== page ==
The Premise Bestselling, critically acclaimed author John Rothstein has retired from public life. He keeps his current work unpublished and3.5 Stars
The Premise Bestselling, critically acclaimed author John Rothstein has retired from public life. He keeps his current work unpublished and tucked in a safe in his house, along with twenty-thousand dollars cash. Enter Morris Bellamy, a troubled young man who's Rothstein's biggest fan until Rothstein, in Bellamy's opinion, 'sells out.' Normal fans bitch on Facebook. However, this is the late '70s, so Bellamy does the next logical thing: murder the author, steal his work and cash, and bury both treasures until the heat dies down.
Then Bellamy does some other stuff and winds up in jail for a different crime. Because he's a jerk.
Fast forward a few decades and Bellamy is released, only to find some punk kid named Peter has discovered the treasure, spent the money to protect his troubled family, and -- the worst crime of all -- has read Rothstein's notebooks. Bellamy doesn't take too kindly this. Havoc ensues.
Thoughts, Opinions, and Sundry Items I would like to say that "Bill Hodges returns in thrilling new mystery" but, as you can see from the above premise description, in which Hodges plays no part, Hodges is really peripheral to this story...and I think it would actually be a stronger novel without the recurring characters. Bellamy and Peter were both so engaging that having Bill, Jerome (whom I love), and Holly interfere in the exchange between the two was almost an irritating distraction.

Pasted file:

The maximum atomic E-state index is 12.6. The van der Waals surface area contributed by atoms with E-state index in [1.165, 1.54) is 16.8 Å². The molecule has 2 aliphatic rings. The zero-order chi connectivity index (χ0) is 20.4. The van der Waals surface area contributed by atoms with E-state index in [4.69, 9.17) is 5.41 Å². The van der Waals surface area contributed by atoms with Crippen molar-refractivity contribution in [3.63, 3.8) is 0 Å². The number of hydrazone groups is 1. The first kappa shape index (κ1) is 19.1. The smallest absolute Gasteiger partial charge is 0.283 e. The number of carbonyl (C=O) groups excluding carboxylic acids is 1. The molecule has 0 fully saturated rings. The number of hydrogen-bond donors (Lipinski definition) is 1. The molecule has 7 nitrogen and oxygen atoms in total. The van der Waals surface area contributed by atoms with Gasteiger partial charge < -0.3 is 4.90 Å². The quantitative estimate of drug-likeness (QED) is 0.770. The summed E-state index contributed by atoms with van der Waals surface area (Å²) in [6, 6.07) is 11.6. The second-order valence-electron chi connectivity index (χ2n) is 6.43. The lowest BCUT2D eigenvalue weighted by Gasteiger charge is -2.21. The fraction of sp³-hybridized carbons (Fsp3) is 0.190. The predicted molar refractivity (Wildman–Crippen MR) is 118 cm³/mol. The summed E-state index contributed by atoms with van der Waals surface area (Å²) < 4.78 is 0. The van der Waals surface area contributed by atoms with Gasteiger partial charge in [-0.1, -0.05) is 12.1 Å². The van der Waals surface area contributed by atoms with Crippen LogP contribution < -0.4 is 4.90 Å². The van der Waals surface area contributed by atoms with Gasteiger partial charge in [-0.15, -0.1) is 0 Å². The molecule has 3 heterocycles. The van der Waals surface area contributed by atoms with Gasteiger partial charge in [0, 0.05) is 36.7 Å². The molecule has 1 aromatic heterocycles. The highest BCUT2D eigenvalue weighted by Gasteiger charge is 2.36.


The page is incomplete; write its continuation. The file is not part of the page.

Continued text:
For example, the thread pulling these three characters into the situation was tenuous at best: Peter's sister's old best friend is Jerome's sister. So Peter's sister gets concerned enough about Peter's behavior to go, not to her parents, but to a former best pal that she doesn't hang out with that much...and trusts the people that said former best pal says to trust.
Yeah, not really feeling it. It read forced to me. Especially when you have an even better, built-in opportunity to ask Hodges for help: Peter's father was injured in the Mercedes murders. Hodges caught that killer. Peter's sister (maybe even Peter himself) could have gone to Hodges directly because of newspaper articles, proven track records, etc. without the weird convulsions of sister's-best-friend's-cousin's-roommate.